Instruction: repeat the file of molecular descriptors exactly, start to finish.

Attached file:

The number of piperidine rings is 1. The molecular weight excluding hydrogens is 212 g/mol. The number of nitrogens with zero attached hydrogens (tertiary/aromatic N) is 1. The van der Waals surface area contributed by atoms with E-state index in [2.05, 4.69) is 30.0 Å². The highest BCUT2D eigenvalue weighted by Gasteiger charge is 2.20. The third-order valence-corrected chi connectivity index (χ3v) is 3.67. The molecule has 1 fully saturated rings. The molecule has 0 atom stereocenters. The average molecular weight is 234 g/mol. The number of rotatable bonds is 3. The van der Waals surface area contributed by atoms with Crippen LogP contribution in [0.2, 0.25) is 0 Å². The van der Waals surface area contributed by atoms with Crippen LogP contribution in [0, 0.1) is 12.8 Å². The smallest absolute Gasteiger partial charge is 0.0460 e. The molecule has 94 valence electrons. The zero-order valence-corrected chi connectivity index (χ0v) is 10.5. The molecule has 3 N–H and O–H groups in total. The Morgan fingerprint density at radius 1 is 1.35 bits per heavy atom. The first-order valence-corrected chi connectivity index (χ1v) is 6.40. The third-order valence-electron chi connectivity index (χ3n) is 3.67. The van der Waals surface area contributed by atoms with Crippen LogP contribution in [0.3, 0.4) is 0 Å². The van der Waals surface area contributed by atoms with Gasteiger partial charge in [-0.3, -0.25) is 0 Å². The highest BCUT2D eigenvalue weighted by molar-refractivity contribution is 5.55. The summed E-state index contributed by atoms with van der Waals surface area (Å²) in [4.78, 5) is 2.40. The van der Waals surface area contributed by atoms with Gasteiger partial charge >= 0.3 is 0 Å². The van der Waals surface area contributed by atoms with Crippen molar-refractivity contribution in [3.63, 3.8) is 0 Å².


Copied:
The number of piperidine rings is 1. The molecular weight excluding hydrogens is 212 g/mol. The number of nitrogens with zero attached hydrogens (tertiary/aromatic N) is 1. The van der Waals surface area contributed by atoms with E-state index in [2.05, 4.69) is 30.0 Å². The highest BCUT2D eigenvalue weighted by Gasteiger charge is 2.20. The third-order valence-corrected chi connectivity index (χ3v) is 3.67. The molecule has 1 fully saturated rings. The molecule has 0 atom stereocenters. The average molecular weight is 234 g/mol. The number of rotatable bonds is 3. The van der Waals surface area contributed by atoms with Crippen LogP contribution in [0.2, 0.25) is 0 Å². The van der Waals surface area contributed by atoms with Crippen LogP contribution in [0, 0.1) is 12.8 Å². The smallest absolute Gasteiger partial charge is 0.0460 e. The molecule has 94 valence electrons. The zero-order valence-corrected chi connectivity index (χ0v) is 10.5. The molecule has 3 N–H and O–H groups in total. The Morgan fingerprint density at radius 1 is 1.35 bits per heavy atom. The first-order valence-corrected chi connectivity index (χ1v) is 6.40. The third-order valence-electron chi connectivity index (χ3n) is 3.67. The van der Waals surface area contributed by atoms with Crippen LogP contribution in [0.3, 0.4) is 0 Å². The van der Waals surface area contributed by atoms with Gasteiger partial charge in [-0.3, -0.25) is 0 Å². The highest BCUT2D eigenvalue weighted by molar-refractivity contribution is 5.55. The summed E-state index contributed by atoms with van der Waals surface area (Å²) in [4.78, 5) is 2.40. The van der Waals surface area contributed by atoms with Gasteiger partial charge >= 0.3 is 0 Å². The van der Waals surface area contributed by atoms with Crippen molar-refractivity contribution in [3.63, 3.8) is 0 Å².